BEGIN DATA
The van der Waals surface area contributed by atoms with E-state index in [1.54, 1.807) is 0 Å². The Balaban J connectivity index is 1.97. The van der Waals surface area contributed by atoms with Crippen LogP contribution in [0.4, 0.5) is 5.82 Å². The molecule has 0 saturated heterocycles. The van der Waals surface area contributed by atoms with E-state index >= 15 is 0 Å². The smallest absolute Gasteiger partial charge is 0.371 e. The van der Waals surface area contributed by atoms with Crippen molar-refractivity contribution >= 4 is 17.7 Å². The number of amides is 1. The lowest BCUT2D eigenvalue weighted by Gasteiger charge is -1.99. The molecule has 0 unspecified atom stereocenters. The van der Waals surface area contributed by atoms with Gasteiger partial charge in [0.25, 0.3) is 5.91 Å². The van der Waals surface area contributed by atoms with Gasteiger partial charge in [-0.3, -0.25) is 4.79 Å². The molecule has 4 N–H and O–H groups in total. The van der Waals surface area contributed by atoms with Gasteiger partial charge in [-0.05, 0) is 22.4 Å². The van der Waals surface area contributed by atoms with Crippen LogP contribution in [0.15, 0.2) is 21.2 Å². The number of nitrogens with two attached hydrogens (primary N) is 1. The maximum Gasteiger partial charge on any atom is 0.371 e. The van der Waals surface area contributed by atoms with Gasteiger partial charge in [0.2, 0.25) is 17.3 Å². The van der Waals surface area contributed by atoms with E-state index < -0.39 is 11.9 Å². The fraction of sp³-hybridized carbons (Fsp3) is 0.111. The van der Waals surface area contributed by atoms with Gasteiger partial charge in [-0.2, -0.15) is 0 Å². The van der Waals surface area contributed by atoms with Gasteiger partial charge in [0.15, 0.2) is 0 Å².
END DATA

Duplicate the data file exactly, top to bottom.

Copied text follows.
The van der Waals surface area contributed by atoms with E-state index in [1.54, 1.807) is 0 Å². The Balaban J connectivity index is 1.97. The van der Waals surface area contributed by atoms with Crippen LogP contribution in [0.4, 0.5) is 5.82 Å². The molecule has 0 saturated heterocycles. The van der Waals surface area contributed by atoms with E-state index >= 15 is 0 Å². The smallest absolute Gasteiger partial charge is 0.371 e. The van der Waals surface area contributed by atoms with Crippen molar-refractivity contribution >= 4 is 17.7 Å². The number of amides is 1. The lowest BCUT2D eigenvalue weighted by Gasteiger charge is -1.99. The molecule has 0 unspecified atom stereocenters. The van der Waals surface area contributed by atoms with Gasteiger partial charge in [0.25, 0.3) is 5.91 Å². The van der Waals surface area contributed by atoms with Gasteiger partial charge in [-0.3, -0.25) is 4.79 Å². The molecule has 4 N–H and O–H groups in total. The van der Waals surface area contributed by atoms with Gasteiger partial charge in [-0.05, 0) is 22.4 Å². The van der Waals surface area contributed by atoms with Crippen LogP contribution in [0.15, 0.2) is 21.2 Å². The number of nitrogens with two attached hydrogens (primary N) is 1. The maximum Gasteiger partial charge on any atom is 0.371 e. The van der Waals surface area contributed by atoms with Gasteiger partial charge in [0.2, 0.25) is 17.3 Å². The van der Waals surface area contributed by atoms with E-state index < -0.39 is 11.9 Å². The fraction of sp³-hybridized carbons (Fsp3) is 0.111. The van der Waals surface area contributed by atoms with Gasteiger partial charge in [-0.2, -0.15) is 0 Å². The van der Waals surface area contributed by atoms with Gasteiger partial charge in [0.15, 0.2) is 0 Å².